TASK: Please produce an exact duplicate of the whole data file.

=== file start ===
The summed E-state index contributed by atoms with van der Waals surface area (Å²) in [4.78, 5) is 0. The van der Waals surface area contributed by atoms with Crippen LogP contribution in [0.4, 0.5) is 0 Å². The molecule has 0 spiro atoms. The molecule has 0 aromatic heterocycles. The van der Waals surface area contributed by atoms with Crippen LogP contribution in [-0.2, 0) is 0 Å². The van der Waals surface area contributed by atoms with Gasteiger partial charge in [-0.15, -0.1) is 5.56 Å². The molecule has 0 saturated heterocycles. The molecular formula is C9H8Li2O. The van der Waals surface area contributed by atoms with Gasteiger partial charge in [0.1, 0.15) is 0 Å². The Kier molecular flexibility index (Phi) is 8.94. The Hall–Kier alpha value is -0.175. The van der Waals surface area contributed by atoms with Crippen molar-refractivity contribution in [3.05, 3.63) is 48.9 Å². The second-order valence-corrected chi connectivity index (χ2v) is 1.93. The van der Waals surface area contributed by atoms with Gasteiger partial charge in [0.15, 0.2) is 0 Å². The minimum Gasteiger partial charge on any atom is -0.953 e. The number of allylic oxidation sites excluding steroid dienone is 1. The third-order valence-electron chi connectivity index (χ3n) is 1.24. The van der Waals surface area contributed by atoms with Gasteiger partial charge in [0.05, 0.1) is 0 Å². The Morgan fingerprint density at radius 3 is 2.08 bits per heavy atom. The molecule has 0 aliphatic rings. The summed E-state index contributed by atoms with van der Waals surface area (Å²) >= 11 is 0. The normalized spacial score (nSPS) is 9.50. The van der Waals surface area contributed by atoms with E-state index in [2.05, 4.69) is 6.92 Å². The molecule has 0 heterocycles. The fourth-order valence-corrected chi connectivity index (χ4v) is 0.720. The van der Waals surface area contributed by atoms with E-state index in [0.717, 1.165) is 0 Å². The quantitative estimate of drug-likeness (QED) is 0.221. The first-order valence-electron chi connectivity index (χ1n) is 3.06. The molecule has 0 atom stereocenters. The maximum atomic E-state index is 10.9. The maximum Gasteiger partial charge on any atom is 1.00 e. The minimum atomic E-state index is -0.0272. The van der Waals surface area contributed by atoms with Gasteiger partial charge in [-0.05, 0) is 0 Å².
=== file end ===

The summed E-state index contributed by atoms with van der Waals surface area (Å²) in [4.78, 5) is 0. The van der Waals surface area contributed by atoms with Crippen LogP contribution in [0.4, 0.5) is 0 Å². The molecule has 0 spiro atoms. The molecule has 0 aromatic heterocycles. The van der Waals surface area contributed by atoms with Crippen LogP contribution in [-0.2, 0) is 0 Å². The van der Waals surface area contributed by atoms with Gasteiger partial charge in [-0.15, -0.1) is 5.56 Å². The molecule has 0 saturated heterocycles. The molecular formula is C9H8Li2O. The van der Waals surface area contributed by atoms with Gasteiger partial charge in [0.1, 0.15) is 0 Å². The Kier molecular flexibility index (Phi) is 8.94. The Hall–Kier alpha value is -0.175. The van der Waals surface area contributed by atoms with Crippen molar-refractivity contribution in [3.05, 3.63) is 48.9 Å². The second-order valence-corrected chi connectivity index (χ2v) is 1.93. The van der Waals surface area contributed by atoms with Gasteiger partial charge in [0.15, 0.2) is 0 Å². The minimum Gasteiger partial charge on any atom is -0.953 e. The number of allylic oxidation sites excluding steroid dienone is 1. The third-order valence-electron chi connectivity index (χ3n) is 1.24. The van der Waals surface area contributed by atoms with Gasteiger partial charge in [0.05, 0.1) is 0 Å². The Morgan fingerprint density at radius 3 is 2.08 bits per heavy atom. The molecule has 0 aliphatic rings. The summed E-state index contributed by atoms with van der Waals surface area (Å²) >= 11 is 0. The normalized spacial score (nSPS) is 9.50. The van der Waals surface area contributed by atoms with E-state index in [2.05, 4.69) is 6.92 Å². The molecule has 0 heterocycles. The fourth-order valence-corrected chi connectivity index (χ4v) is 0.720. The van der Waals surface area contributed by atoms with E-state index in [0.717, 1.165) is 0 Å². The quantitative estimate of drug-likeness (QED) is 0.221. The first-order valence-electron chi connectivity index (χ1n) is 3.06. The molecule has 0 atom stereocenters. The maximum atomic E-state index is 10.9. The maximum Gasteiger partial charge on any atom is 1.00 e. The minimum atomic E-state index is -0.0272. The van der Waals surface area contributed by atoms with Gasteiger partial charge in [-0.05, 0) is 0 Å².